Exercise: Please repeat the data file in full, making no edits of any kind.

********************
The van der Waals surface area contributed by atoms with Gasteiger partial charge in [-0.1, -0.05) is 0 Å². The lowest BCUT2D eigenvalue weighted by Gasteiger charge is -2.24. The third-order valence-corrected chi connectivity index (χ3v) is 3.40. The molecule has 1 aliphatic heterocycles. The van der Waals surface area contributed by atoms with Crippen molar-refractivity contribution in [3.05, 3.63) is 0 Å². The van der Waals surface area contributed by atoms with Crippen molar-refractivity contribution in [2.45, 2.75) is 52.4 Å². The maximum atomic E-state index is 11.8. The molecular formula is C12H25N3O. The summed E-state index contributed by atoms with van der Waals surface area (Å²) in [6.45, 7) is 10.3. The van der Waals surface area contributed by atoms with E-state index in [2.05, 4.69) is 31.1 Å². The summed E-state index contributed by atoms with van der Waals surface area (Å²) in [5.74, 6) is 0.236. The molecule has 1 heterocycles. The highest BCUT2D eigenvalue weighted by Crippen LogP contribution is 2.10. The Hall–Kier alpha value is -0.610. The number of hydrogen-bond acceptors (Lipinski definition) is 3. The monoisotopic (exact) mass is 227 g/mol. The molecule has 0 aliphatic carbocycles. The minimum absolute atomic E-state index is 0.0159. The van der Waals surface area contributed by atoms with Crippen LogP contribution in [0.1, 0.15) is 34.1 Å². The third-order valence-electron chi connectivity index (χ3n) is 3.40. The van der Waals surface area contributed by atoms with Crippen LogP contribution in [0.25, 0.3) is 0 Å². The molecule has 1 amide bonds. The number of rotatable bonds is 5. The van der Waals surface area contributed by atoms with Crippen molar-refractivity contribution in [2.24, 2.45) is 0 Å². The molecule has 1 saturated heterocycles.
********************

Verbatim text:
The van der Waals surface area contributed by atoms with Gasteiger partial charge in [-0.1, -0.05) is 0 Å². The lowest BCUT2D eigenvalue weighted by Gasteiger charge is -2.24. The third-order valence-corrected chi connectivity index (χ3v) is 3.40. The molecule has 1 aliphatic heterocycles. The van der Waals surface area contributed by atoms with Crippen molar-refractivity contribution in [3.05, 3.63) is 0 Å². The van der Waals surface area contributed by atoms with Crippen molar-refractivity contribution in [2.45, 2.75) is 52.4 Å². The maximum atomic E-state index is 11.8. The molecular formula is C12H25N3O. The summed E-state index contributed by atoms with van der Waals surface area (Å²) in [6.45, 7) is 10.3. The van der Waals surface area contributed by atoms with E-state index in [2.05, 4.69) is 31.1 Å². The summed E-state index contributed by atoms with van der Waals surface area (Å²) in [5.74, 6) is 0.236. The molecule has 1 heterocycles. The highest BCUT2D eigenvalue weighted by Crippen LogP contribution is 2.10. The Hall–Kier alpha value is -0.610. The number of hydrogen-bond acceptors (Lipinski definition) is 3. The monoisotopic (exact) mass is 227 g/mol. The molecule has 0 aliphatic carbocycles. The minimum absolute atomic E-state index is 0.0159. The van der Waals surface area contributed by atoms with Crippen LogP contribution in [0.1, 0.15) is 34.1 Å². The third-order valence-electron chi connectivity index (χ3n) is 3.40. The van der Waals surface area contributed by atoms with Crippen LogP contribution in [0.25, 0.3) is 0 Å². The molecule has 1 amide bonds. The number of rotatable bonds is 5. The van der Waals surface area contributed by atoms with Crippen molar-refractivity contribution in [2.24, 2.45) is 0 Å². The molecule has 1 saturated heterocycles.